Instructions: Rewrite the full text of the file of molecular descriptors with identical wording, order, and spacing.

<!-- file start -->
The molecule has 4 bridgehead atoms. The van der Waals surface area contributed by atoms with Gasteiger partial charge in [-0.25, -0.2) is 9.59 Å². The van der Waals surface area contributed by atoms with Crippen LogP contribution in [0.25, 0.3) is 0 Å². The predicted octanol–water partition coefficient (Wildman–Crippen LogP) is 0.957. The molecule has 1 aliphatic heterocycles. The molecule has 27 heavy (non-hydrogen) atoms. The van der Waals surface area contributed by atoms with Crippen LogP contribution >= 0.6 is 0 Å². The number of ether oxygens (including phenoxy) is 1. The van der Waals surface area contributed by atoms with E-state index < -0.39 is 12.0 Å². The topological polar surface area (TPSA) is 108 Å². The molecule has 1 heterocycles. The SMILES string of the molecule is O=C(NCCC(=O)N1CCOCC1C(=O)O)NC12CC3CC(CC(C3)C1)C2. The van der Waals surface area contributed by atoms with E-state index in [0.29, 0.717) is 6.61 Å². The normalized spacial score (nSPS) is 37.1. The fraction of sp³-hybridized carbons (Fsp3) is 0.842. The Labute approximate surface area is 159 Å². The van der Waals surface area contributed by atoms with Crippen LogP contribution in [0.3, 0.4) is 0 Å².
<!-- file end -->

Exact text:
The molecule has 4 bridgehead atoms. The van der Waals surface area contributed by atoms with Gasteiger partial charge in [-0.25, -0.2) is 9.59 Å². The van der Waals surface area contributed by atoms with Crippen LogP contribution in [0.25, 0.3) is 0 Å². The predicted octanol–water partition coefficient (Wildman–Crippen LogP) is 0.957. The molecule has 1 aliphatic heterocycles. The molecule has 27 heavy (non-hydrogen) atoms. The van der Waals surface area contributed by atoms with Crippen LogP contribution >= 0.6 is 0 Å². The number of ether oxygens (including phenoxy) is 1. The van der Waals surface area contributed by atoms with E-state index < -0.39 is 12.0 Å². The topological polar surface area (TPSA) is 108 Å². The molecule has 1 heterocycles. The SMILES string of the molecule is O=C(NCCC(=O)N1CCOCC1C(=O)O)NC12CC3CC(CC(C3)C1)C2. The van der Waals surface area contributed by atoms with E-state index in [0.29, 0.717) is 6.61 Å². The normalized spacial score (nSPS) is 37.1. The fraction of sp³-hybridized carbons (Fsp3) is 0.842. The Labute approximate surface area is 159 Å². The van der Waals surface area contributed by atoms with Crippen LogP contribution in [0.3, 0.4) is 0 Å².